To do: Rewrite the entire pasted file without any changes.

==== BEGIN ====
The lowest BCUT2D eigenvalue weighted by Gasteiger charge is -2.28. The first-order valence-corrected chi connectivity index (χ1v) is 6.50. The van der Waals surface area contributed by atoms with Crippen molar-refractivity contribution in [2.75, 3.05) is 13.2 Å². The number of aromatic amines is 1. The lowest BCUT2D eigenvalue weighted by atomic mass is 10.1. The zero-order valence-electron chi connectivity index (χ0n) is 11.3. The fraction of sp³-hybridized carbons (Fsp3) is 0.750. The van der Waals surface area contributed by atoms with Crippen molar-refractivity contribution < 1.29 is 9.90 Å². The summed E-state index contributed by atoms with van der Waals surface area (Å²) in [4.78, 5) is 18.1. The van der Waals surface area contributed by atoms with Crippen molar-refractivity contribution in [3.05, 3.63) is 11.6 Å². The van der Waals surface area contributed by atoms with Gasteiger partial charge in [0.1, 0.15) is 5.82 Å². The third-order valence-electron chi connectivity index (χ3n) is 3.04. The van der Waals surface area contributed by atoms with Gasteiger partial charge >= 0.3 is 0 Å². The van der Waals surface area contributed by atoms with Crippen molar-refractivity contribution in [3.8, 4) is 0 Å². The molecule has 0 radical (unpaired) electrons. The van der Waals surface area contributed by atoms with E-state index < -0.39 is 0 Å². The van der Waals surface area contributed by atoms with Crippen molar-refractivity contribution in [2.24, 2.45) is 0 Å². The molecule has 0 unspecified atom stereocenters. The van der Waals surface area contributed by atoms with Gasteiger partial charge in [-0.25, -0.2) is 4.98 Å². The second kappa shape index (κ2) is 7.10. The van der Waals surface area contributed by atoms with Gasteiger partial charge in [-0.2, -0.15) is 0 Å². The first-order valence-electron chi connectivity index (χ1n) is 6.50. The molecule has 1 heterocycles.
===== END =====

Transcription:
The lowest BCUT2D eigenvalue weighted by Gasteiger charge is -2.28. The first-order valence-corrected chi connectivity index (χ1v) is 6.50. The van der Waals surface area contributed by atoms with Crippen molar-refractivity contribution in [2.75, 3.05) is 13.2 Å². The number of aromatic amines is 1. The lowest BCUT2D eigenvalue weighted by atomic mass is 10.1. The zero-order valence-electron chi connectivity index (χ0n) is 11.3. The fraction of sp³-hybridized carbons (Fsp3) is 0.750. The van der Waals surface area contributed by atoms with Crippen molar-refractivity contribution < 1.29 is 9.90 Å². The summed E-state index contributed by atoms with van der Waals surface area (Å²) in [4.78, 5) is 18.1. The van der Waals surface area contributed by atoms with Crippen molar-refractivity contribution in [3.05, 3.63) is 11.6 Å². The van der Waals surface area contributed by atoms with Gasteiger partial charge in [0.1, 0.15) is 5.82 Å². The third-order valence-electron chi connectivity index (χ3n) is 3.04. The van der Waals surface area contributed by atoms with Gasteiger partial charge >= 0.3 is 0 Å². The van der Waals surface area contributed by atoms with Crippen molar-refractivity contribution in [3.8, 4) is 0 Å². The molecule has 0 radical (unpaired) electrons. The van der Waals surface area contributed by atoms with E-state index < -0.39 is 0 Å². The van der Waals surface area contributed by atoms with Crippen molar-refractivity contribution in [2.24, 2.45) is 0 Å². The molecule has 0 unspecified atom stereocenters. The van der Waals surface area contributed by atoms with Gasteiger partial charge in [-0.25, -0.2) is 4.98 Å². The second kappa shape index (κ2) is 7.10. The van der Waals surface area contributed by atoms with Gasteiger partial charge in [-0.2, -0.15) is 0 Å². The first-order valence-electron chi connectivity index (χ1n) is 6.50. The molecule has 1 heterocycles.